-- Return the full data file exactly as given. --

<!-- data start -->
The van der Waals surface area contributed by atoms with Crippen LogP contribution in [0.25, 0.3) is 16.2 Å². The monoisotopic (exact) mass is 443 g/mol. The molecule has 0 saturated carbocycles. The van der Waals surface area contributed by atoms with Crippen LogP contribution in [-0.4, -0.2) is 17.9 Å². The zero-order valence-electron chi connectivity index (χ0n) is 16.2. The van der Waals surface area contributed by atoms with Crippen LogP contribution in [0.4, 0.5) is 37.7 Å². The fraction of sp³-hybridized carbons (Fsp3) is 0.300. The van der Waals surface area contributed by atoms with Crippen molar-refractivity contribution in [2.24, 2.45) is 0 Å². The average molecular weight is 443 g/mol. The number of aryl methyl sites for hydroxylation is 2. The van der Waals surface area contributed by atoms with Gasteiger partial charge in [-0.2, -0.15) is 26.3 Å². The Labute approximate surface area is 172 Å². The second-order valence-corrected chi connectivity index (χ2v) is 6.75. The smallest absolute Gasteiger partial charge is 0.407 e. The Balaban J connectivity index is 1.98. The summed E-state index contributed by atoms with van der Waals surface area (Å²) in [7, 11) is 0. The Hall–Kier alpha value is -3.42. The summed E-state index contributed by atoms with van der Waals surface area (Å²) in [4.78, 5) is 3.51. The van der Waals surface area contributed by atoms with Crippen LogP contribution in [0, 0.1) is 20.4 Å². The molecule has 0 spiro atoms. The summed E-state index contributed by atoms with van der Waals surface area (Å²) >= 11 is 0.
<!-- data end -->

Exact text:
The van der Waals surface area contributed by atoms with Crippen LogP contribution in [0.25, 0.3) is 16.2 Å². The monoisotopic (exact) mass is 443 g/mol. The molecule has 0 saturated carbocycles. The van der Waals surface area contributed by atoms with Crippen LogP contribution in [-0.4, -0.2) is 17.9 Å². The zero-order valence-electron chi connectivity index (χ0n) is 16.2. The van der Waals surface area contributed by atoms with Crippen LogP contribution in [0.4, 0.5) is 37.7 Å². The fraction of sp³-hybridized carbons (Fsp3) is 0.300. The van der Waals surface area contributed by atoms with Crippen molar-refractivity contribution in [2.24, 2.45) is 0 Å². The average molecular weight is 443 g/mol. The number of aryl methyl sites for hydroxylation is 2. The van der Waals surface area contributed by atoms with Gasteiger partial charge in [-0.2, -0.15) is 26.3 Å². The Labute approximate surface area is 172 Å². The second-order valence-corrected chi connectivity index (χ2v) is 6.75. The smallest absolute Gasteiger partial charge is 0.407 e. The Balaban J connectivity index is 1.98. The summed E-state index contributed by atoms with van der Waals surface area (Å²) in [7, 11) is 0. The Hall–Kier alpha value is -3.42. The summed E-state index contributed by atoms with van der Waals surface area (Å²) in [4.78, 5) is 3.51. The van der Waals surface area contributed by atoms with Crippen LogP contribution in [0, 0.1) is 20.4 Å². The molecule has 0 spiro atoms. The summed E-state index contributed by atoms with van der Waals surface area (Å²) >= 11 is 0.